NATO Secretary-General Anders Fogh Rasmussen’s optimism for the nearly decade long Afghan War continued today, as he declared that 2010 would mark the start of “a new phase” and “new momentum” in the conflict.
Rasmussen’s only justification for that belief was that tens of thousands of additional troops would be added to the already 110,000 soldiers in the nation, and he believed this would “bring more security.”
Yet a similar escalation in 2009, met with similar enthusiasm by international officials, was far from a success, bringing not security, but record violence. US military officials are already predicting that 2010 will break those records, chiefly as a result of the additional troops.
And even though Rasmussen seems to be predicting the latest escalation as a can’t miss strategy, he coupled that enthusiasm with a promise that NATO would not set any deadline for leaving Afghanistan, warning that no pullout could happen until Afghanistan was able to “stand on its own.” Recent comments from Afghan officials suggest this could take decades.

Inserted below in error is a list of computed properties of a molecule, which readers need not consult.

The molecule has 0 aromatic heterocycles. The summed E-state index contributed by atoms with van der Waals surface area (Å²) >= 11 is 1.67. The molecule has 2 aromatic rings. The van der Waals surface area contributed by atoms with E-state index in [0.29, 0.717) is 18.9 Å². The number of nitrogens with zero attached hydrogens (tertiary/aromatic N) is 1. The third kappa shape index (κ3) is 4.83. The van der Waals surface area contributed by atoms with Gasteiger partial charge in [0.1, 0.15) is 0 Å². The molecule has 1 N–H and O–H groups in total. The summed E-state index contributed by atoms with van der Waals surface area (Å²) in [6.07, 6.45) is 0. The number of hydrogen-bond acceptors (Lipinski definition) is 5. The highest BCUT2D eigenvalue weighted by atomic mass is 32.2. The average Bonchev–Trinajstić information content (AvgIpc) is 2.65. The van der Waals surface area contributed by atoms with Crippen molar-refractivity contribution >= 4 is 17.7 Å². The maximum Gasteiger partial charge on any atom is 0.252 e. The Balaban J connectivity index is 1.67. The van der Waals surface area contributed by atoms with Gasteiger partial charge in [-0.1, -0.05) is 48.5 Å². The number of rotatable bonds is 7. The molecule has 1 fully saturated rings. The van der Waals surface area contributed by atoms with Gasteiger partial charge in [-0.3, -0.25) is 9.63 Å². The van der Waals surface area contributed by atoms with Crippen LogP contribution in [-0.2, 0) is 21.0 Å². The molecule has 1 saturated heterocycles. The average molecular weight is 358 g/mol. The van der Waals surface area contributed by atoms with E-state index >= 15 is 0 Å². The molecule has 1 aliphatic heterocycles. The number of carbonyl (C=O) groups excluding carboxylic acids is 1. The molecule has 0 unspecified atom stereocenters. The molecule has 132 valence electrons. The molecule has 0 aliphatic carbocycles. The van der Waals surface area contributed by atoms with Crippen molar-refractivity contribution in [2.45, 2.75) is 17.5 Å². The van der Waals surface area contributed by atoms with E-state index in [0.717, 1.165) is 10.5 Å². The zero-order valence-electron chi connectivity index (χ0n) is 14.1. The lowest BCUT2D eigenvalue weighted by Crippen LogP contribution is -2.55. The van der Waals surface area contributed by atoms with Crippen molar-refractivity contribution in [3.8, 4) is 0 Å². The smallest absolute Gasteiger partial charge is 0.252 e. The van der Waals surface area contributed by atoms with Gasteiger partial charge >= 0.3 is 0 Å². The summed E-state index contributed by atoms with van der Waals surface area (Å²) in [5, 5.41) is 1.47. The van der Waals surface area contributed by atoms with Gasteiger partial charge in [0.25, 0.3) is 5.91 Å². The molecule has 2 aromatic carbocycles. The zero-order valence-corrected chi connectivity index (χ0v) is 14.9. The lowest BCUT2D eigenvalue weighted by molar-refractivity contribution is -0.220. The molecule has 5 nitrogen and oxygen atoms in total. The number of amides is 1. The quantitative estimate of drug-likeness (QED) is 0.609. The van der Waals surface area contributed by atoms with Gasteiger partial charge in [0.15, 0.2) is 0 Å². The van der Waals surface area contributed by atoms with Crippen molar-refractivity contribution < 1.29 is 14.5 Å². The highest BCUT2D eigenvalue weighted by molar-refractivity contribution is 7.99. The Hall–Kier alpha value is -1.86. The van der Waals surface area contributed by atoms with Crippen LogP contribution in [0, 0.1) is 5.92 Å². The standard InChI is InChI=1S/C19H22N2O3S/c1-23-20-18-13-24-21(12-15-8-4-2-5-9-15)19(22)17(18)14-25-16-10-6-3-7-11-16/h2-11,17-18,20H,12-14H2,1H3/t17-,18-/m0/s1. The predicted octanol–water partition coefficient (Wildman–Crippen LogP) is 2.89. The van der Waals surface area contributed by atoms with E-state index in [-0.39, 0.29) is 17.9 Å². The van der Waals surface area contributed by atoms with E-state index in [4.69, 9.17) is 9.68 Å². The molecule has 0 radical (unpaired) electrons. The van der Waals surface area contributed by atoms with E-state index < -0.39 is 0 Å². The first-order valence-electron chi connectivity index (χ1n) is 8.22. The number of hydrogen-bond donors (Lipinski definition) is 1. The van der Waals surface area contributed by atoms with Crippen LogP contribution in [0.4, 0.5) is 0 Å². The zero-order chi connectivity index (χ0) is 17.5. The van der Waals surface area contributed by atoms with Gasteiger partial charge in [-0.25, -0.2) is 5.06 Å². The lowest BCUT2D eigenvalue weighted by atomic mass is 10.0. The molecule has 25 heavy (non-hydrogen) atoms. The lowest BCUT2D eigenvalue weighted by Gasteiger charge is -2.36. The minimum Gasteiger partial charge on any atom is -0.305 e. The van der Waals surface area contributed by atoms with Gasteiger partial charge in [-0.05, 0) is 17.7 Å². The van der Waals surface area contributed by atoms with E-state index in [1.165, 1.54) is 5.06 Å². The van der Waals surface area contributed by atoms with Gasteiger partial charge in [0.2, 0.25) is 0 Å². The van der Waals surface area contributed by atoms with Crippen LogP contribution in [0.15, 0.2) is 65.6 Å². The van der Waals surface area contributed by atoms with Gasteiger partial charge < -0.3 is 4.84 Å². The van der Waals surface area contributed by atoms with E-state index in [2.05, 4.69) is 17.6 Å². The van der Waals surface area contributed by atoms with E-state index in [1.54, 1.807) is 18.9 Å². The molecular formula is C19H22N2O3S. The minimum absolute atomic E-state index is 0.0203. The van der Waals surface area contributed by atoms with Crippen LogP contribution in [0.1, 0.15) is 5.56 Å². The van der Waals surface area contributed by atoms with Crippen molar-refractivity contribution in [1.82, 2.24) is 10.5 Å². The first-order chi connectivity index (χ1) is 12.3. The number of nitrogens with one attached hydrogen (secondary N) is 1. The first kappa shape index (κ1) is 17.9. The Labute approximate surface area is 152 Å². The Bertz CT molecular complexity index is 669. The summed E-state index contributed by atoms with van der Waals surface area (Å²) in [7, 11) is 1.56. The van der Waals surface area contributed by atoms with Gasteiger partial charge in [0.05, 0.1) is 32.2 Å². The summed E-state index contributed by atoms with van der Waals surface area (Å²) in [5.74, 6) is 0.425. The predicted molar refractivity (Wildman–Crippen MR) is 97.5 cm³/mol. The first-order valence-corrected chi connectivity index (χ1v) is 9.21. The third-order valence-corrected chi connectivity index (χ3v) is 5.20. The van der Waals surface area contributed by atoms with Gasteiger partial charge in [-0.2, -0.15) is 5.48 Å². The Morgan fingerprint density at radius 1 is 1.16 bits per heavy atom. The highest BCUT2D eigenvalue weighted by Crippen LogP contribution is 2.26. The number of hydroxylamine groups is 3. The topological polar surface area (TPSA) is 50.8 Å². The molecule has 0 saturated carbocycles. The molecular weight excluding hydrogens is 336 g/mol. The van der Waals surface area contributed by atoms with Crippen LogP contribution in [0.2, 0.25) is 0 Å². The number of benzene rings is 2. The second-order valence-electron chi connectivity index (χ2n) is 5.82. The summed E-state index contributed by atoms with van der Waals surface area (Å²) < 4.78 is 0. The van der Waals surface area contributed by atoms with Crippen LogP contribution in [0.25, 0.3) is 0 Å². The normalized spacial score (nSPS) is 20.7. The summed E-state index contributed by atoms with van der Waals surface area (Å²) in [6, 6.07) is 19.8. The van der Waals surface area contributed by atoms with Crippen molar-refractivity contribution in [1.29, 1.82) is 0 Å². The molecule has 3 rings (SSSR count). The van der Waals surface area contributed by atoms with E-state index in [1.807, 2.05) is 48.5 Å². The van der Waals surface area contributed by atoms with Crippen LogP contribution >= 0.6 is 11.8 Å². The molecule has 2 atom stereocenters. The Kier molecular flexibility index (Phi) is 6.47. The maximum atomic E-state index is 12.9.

Last 5 posts by Jason Ditz
- Syrian Rebels Began Evacuating Golan for North - July 20th, 2018
- Syrian, Russian Warplanes Kill 26 Civilians in Strikes on Southern ISIS Towns - July 20th, 2018
- US Urges Strict UN Sanctions on North Korea Until Denuclearization Finished - July 20th, 2018
- Merkel: Europe Can't Rely on US to Impose World Order - July 20th, 2018
- Israel, Hamas Reach Another Ceasefire After Five Killed in Friday Clashes - July 20th, 2018